Kristina Jung. Photo by Linda Marx
Requiem for Rostock
Kristina Jung is a reincarnation of the 1960s folk spirit. That’s what I think of when I hear her sing, and recall songs by Mimi Fariña and Peter, Paul and Mary. Kristina is from Rostock, Germany, and her EP was reviewed last year at Ragazine. Hearing her sing is a captivating experience. One is guided by the depth and intensity of her voice into a sense of profundity. Now, in support of her Autumn tour, Ragazine is proud to share an exclusive First Link to her video of a new song Rostock 2 / Infant Thoughts, recorded by Hafenkantsongs.
— Contributing music editor, Fred Roberts
Kristina introduces her song in her own words:
In the summer of 2014, during the World Cup, friends of mine took me to the anatomical museum in Rostock, a Northern-German city I used to live in. We were in the middle of finishing a performance project and it was a very hot day, and so I entered the museum in a very somnambulic state of mind.
The anatomical museum of Rostock is not an actual museum but a collection for educational purposes. We had to obtain a special permission to get in. It consists of one large room, full of dated exhibits, stuffed animals, skulls, drawings, some of them still have “race” as an organizing principle. So the whole place seems to mirror some 19th Century taxonomical logic that resonates with nostalgia in a way that makes me wary of the sometimes conservative political matrices hiding behind our longing for the past.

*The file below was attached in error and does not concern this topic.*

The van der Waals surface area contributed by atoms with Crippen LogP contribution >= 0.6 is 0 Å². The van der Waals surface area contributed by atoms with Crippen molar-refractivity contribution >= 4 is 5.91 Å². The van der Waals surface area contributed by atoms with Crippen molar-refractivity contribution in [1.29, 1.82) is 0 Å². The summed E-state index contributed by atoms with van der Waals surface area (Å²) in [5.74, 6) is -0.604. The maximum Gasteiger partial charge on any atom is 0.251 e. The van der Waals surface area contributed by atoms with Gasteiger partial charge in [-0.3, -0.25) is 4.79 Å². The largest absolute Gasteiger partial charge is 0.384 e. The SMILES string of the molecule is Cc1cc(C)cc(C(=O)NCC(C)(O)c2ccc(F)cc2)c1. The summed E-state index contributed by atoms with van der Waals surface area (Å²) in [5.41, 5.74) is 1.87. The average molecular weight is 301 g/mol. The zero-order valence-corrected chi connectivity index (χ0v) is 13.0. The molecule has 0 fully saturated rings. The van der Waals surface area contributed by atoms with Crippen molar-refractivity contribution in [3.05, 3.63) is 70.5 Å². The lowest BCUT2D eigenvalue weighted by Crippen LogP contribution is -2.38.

As I strolled along meters and meters of shelves full of fetuses, limbs and samples of cancer, I found an exhibit that still haunts me. It was a newborn infant, kept in a jar full of formaldehyde. It had not developed a brain. Deformed as it was, it was smiling, like it was having a nice, little, private joke.
We stayed in the museum for maybe two hours. When we left I touched a piece of human colon that was lying around on a table near the door. It felt like foliage. I felt very mortal.
I left Rostock this summer. I had lived there for a little bit more than two years and I felt that I had failed the city and it had failed me for numerous reasons. As I prepared my move and as the weather became warmer again, my memories of the anatomical museum became almost physical. I wrote Rostock 2 / Infant Thoughts as a farewell to the city and as a little salute to the wayward baby, sitting in a jar, smiling for eternity.
Here are the stations of Kristina’s tour through Germany and Switzerland September and October 2015:
Read more about Fred Roberts in “About Us.”